1.4 Liability Norid, Norid's employees, the ADR Committee and members of the ADR Committee cannot be held liable for actions or omissions made in connection with the complaint proceedings, unless the actions or omissions were in bad faith.
1.5 Transfer of the domain name while the complaint proceedings are in progress From the time that Norid sends a complaint to the holder in accordance with Clause 2.4 until the complaint proceedings are concluded, the domain name is blocked for transfer from the holder. If the ADR Committee's decision entails a compulsory deletion or transfer of the domain name to the complainant, the hold is maintained until the Committee's decision is implemented. An exception is made if the holder wishes to transfer the name to the complainant. If the holder deletes the domain name while the complaint proceedings are in progress, Norid will block the domain name for registration until the complaint has been decided or concluded in any other way. If the ADR Committee decides that the domain name is to be transferred to the complainant, Norid will implement the decision in accordance with the complaint procedure. If not, the hold on the domain name will be removed without further notice.
2. Complaint procedure
2.1 cpr144449003101 Communication
The complaint, and the subsequent response from the holder, are to be sent to Norid at the following addresses: klage@norid.no and Domeneklagenemnda, c/o UNINETT Norid AS, NO-7465 Trondheim, Norway. The same applies to any other correspondence to Norid or to the ADR Committee in connection with the complaint. Enclosures or other items that cannot be sent electronically are to be sent only as ordinary post. All communication from Norid to the parties or their representatives shall take place by A (priority) post or fax or e-mail, cf 2.3 b.) and 2.5 b.). If one party wishes to change contact information while the complaint proceedings are in progress, Norid shall be informed about this immediately. Norid will pass on the complaint (cf Clause 2.3) to the holder of the domain name in question in one of the following ways: by sending the complaint by A (priority) mail or fax or e-mail to the holder, to the contact information that has been registered in the Whois database for the domain name in question. If contact information for the holder specified by the complainant (cf 2.3 g) varies from what is registered, the complaint is also sent to the address specified by the complainant. All communication from Norid to one party shall be sent with a copy to the other party. All communication shall be in Norwegian. E-mail shall be sent in pure text if possible. Unless otherwise set out in these rules or specifically decided by Norid or the ADR Committee, all communication shall be regarded as received: if sent by fax, on the date it was sent if sent as A (priority) mail, on the second working day after the postmark date if sent as e-mail, on the date of transmission Where the communication is received in more than one way, it is considered to be received on the earliest date of receipt.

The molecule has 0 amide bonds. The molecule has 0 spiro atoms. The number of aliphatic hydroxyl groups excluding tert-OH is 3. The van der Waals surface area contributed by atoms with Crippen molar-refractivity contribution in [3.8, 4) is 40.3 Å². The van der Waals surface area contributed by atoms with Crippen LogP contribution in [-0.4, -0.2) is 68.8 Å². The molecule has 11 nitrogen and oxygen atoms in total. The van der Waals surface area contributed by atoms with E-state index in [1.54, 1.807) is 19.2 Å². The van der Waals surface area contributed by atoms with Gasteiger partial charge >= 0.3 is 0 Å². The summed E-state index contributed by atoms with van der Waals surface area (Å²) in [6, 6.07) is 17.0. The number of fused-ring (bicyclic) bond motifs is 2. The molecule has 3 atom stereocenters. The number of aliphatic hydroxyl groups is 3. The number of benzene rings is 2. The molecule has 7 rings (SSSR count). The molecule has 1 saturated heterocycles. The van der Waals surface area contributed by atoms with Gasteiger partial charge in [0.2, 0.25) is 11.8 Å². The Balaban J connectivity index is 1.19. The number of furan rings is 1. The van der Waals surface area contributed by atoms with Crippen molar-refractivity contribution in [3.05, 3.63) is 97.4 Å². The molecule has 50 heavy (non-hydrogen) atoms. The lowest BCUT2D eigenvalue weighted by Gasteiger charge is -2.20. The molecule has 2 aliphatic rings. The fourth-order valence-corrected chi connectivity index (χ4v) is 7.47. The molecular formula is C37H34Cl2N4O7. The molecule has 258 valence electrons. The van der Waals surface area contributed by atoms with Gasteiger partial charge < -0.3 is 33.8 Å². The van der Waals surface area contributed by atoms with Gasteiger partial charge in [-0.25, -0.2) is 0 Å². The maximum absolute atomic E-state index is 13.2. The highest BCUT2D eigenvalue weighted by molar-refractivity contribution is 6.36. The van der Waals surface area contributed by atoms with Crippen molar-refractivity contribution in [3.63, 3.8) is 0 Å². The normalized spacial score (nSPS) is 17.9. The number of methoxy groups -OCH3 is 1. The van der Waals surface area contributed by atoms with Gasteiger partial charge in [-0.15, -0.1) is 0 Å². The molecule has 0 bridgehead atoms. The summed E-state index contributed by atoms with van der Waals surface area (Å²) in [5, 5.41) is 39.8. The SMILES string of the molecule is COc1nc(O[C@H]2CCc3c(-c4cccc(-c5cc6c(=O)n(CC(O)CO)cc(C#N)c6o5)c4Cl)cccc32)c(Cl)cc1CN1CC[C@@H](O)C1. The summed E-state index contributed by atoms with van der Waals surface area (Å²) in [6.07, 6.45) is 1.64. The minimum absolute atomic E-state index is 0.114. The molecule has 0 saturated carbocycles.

2.2 Time limit for complaint